What Effective Time Management Really Is – Part 2 of 2

Part one of this article suggests a fresh paradigm that we cannot control time. Therefore, we cannot literally manage time. Rather, we can and should manage our work (i.e. our activities, our tasks), given a certain period of time.

Three tips to optimize our time and effectively manage our work:

  1. Prioritize your work;
  2. Stop procrastinating;
  3. Manage your energy.

Prioritize your work
The following is my favorite quotes from David Allen, the author of “Getting Things Done: The Art of Stress-free Productivity”: “the mind is for having ideas not holding them.” Many of us are guilty for storing all of our activities and tasks that we have to do in our head. Believing that our mind is powerful enough to memorize all of them. Forgetting that some activities or tasks are more important than the others, some of them are more urgent than the others. Let us consider that some of us are blessed with the capacity to memorize not only the list of things to do, but also which activities or tasks must be completed first and why. Naturally, even in this case, we would end up with less than the optimal results for the highly important work requiring innovations, because the capacity of our mind to generate ideas is disturbed by the need to memorize them.

Therefore, periodically we need to free up our mind from storing all of these activities and tasks. One practical way to accomplish this is by transferring them onto a ‘To Do List’. Once you have your ‘To Do List’ ready, go through the list and set priorities on them.

One of my favorite prioritization method is the Eisenhower’s Urgent-Important Principle. Basically, you classify your work into one of the following categories:

  • Important and Urgent:
    the work that you ‘Must Do’ first.
  • Important but Not Urgent:
    the work that you ‘Should Do’ or schedule next.
  • Urgent but Not Important
    the work that you ‘Could Do’, however because it is unimportant, you may consider to delegate the work to one of your team members. Not only that these urgent activities and tasks get done and checked off from your list immediately, you get to develop your team members as well.
  • Not Important and Not Urgent
    the work that you ‘Don’t Do’.

If most of your work falls under the ‘Important and Urgent’ category, you need to plan better for the future. Ideally, you need to organize so that most of your work falls under the ‘Important but Not Urgent’ category.

Stop procrastinating
To optimize time, one must understand the following paradox: “To save time, we must use time.” Again, we cannot control time. Time goes on, if we do not use it. Therefore, to invest on time means to use it wisely. Do not let it slip away.

Unfortunately, whether we would like to admit it or not, procrastination is part of human nature. Personally for me, understanding this helps motivate me to fight it.

Remember this from Part 1? “20 percent of people chronically avoid difficult tasks and deliberately look for distractions.” Familiarize yourself with the following common excuses of chronic procrastinators:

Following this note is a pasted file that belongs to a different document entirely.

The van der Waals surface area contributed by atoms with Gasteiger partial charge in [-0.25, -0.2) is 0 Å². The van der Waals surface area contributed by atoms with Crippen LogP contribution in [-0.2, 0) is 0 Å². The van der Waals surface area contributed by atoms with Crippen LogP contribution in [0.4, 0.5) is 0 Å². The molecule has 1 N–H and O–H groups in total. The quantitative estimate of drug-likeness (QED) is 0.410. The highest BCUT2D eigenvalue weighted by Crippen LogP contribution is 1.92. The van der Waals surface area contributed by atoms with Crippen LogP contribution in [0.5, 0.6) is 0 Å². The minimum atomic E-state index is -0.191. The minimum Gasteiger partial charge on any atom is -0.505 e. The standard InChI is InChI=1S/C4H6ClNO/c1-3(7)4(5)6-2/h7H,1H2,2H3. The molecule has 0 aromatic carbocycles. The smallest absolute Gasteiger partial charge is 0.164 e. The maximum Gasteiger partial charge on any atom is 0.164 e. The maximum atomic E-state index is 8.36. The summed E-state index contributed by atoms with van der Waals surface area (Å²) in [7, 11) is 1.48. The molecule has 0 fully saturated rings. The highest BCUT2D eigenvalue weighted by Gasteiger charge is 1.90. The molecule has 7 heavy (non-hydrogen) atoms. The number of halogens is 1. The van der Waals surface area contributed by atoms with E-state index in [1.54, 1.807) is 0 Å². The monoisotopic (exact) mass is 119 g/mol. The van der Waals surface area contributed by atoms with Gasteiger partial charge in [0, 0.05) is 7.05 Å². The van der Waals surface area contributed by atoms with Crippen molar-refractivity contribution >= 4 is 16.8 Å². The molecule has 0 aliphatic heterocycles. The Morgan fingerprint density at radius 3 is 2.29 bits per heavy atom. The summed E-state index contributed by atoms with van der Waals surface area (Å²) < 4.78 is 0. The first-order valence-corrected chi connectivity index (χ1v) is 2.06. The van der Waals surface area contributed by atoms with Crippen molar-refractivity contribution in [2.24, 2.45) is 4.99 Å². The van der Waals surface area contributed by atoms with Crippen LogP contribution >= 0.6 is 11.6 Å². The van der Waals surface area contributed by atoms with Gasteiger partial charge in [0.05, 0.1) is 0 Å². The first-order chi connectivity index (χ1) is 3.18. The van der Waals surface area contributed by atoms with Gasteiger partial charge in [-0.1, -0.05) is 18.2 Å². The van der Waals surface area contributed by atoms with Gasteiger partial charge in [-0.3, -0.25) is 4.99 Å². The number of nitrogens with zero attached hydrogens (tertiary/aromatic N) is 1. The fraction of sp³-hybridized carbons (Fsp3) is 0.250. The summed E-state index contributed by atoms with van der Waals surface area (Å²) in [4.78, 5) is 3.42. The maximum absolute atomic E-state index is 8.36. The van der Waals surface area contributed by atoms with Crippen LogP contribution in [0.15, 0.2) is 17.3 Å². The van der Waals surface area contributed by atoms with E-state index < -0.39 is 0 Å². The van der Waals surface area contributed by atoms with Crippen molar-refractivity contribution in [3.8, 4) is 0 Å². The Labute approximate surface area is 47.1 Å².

• being overwhelmed by the size of the assignment or scope of work;
  • being uncomfortable or unconfident with unfamiliarity of the types of work involved (being outside the comfort zone);
  • being deviated or distracted by irresistible temptations.

I would like to recommend and give credit to the following video clip by WellCast, written by Kate Holzhauer and Lucy Mueller. This particular video clip addresses the above sources of procrastination in a straight-forward manner.

In summary, the WellCast video clip suggests procrastinators to:

  • break down the scope of work into smaller manageable tasks;
  • start the work immediately by choosing the tasks you like the most or you are most comfortable with;
  • block out any temptations (e.g. uninstall Instagram or Facebook from your gadget, put up ‘Busy’ or ‘Do not disturb’ status on your social media accounts) that might distract you from getting your job done.

Manage your energy

We know that it is not enough to work smart, we still need to work hard. Unfortunately, hard-working people tend to forget or neglect setting aside a certain period of time for having a quality rest. Again, people in general will deliver better quality of outputs when they feel fresh and energized.

Tony Schwartz and Catherine McCarthy wrote an article: “Manage Your Energy, Not Your Time” in Harvard Business Review, October 2007 issue. Schwartz and McCarthy reminded the readers that organizations and their people need to maintain their mutually beneficial relationship. How? Organizations must “invest in their people across all dimensions of their lives to help them build and sustain their value.” In response, individuals have to bring “all their multidimensional energy wholeheartedly to work every day”, namely:

  • The Body: the physical energy;
  • The Emotions: the quality of energy;
  • The Mind: the focus of energy; and
  • The Human Spirit: the energy of meaning and purpose.

My intention in writing this article (both Part 1 and 2) is not to argue that the terminology ‘Time Management’ is not accurate. Rather, I would invite us to agree on the meaning, that effective time management essentially means time optimization. In addition, I believe the 3 tips above should help us utilize our time more effectively. Practicing these 3 tips religiously, should help us get more things done with better quality, given the same 24-hour per day time period. Why? The answer is time optimization.

Leave a Reply

Your email address will not be published. Required fields are marked *